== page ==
Love is in the air, Happy Valentine's! Everywhere we see red hearts beaming from cards and boxes of chocolates. A red heart as the symbol of love is deeply entrenched in our collective psyche--a dozen roses do not have quite the same impact if they are yellow--but few people relate to this as the color of the blood pounding through us.
When we fall in love our heart flutters, beats loudly or leaps for joy; if we are rejected we are heartbroken. We are called "heartless" or "cold-hearted" when we show no care or love, "big-hearted" when we extend our concern to others; when someone becomes our heart's desire we have "heartfelt" feelings. We "take things to heart" when they are emotionally evocative, or "talk heart to heart" about deeply personal issues. We love someone "from the bottom of our heart", but are only "half-hearted" about something when we are not emotionally involved. In other words, the bodymind connection could not be clearer.
As the heart is the center of our feelings, when a heart is transplanted it can also transplant the donor's personal likes and dislikes. In Dying to Live: From Heart Transplant to Abundant Life, Gaea Shaw recounts how after a heart transplant she had a great longing to swim and eventually trained for the US Transplant Games and won a bunch of medals. Prior to the operation she had never been an athlete, but she had been given the heart of an avid swimmer.
In another case we heard of a middle-aged woman developed a love for football and beer, things she had never gone near prior to her operation. And yes, you guessed it, turns out the donor had been a football fanatic.
Love, the main emotional job of the heart, rarely flows smoothly. In one way or another we all experience childhood conflicts, abuse, hurt or loss, and if the pain is too big to deal with we lock it away inside. This serves to lock us out of our heart so that our ability to express our loving feelings is limited. If we become isolated from love we become mistrustful, uncaring, shallow, hateful, prejudiced and fearful.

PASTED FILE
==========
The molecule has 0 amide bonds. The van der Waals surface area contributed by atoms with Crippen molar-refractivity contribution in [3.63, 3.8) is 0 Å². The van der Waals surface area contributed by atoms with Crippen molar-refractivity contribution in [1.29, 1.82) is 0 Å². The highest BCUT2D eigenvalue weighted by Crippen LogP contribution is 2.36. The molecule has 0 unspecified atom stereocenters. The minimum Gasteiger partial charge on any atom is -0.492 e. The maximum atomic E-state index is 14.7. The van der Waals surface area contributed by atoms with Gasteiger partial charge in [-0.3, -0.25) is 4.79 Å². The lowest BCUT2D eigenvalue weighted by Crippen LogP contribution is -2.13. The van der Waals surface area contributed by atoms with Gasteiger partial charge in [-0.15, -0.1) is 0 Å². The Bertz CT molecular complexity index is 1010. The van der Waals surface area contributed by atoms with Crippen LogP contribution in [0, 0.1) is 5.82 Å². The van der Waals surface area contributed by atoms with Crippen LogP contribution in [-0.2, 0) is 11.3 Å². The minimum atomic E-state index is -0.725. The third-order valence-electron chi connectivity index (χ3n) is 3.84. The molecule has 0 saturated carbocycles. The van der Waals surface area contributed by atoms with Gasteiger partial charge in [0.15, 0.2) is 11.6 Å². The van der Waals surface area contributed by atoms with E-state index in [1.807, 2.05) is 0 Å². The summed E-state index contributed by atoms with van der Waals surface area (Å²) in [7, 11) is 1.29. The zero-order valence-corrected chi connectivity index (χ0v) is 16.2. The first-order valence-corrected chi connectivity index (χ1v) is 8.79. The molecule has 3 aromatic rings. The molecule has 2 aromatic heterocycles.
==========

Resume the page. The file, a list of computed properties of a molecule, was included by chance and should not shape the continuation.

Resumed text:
In England, where Deb grew up, many boys are raised not to show their feelings but to appear brave and strong; as the saying goes, "brave boys don't cry." In adult life that can mean they are unable to express gentleness, caring or nurturing qualities. Fear closes our heart so we cannot feel love, as when we close our arms and we pull back in defense. Love comes from the open heart, when we open our arms wide to embrace another. To understand more, see Deb's book, Your Body Speaks Your Mind.
Learning to open the heart, to listen to, respect and trust what we feel, is one of life's most powerful teachings. For the heart is more than just the center of love, it is also the center of our being, the place we point to when we talk about ourselves. When we say, "you have touched my heart" we are really saying "you have touched the deepest part of my being." Giving to others is one of the quickest routes to opening our heart.
The Native Americans, when they first met the white man, are known to have said how strange it was as, "the white man thinks with his head instead of his heart." Now is the time to let your heart sing! To let it speak, share, and express its deepest feelings.
What does your heart say? Let us hear from you!
Ed and Deb Shapiro are authors of over 15 books, and lead meditation retreats and workshops. Deb is the author of the award-winning book Your Body Speaks Your Mind. They are corporate consultants, and the creators of Chillout daily inspirational text messages on Sprint cell phones. See their website: www.EdandDebShapiro.com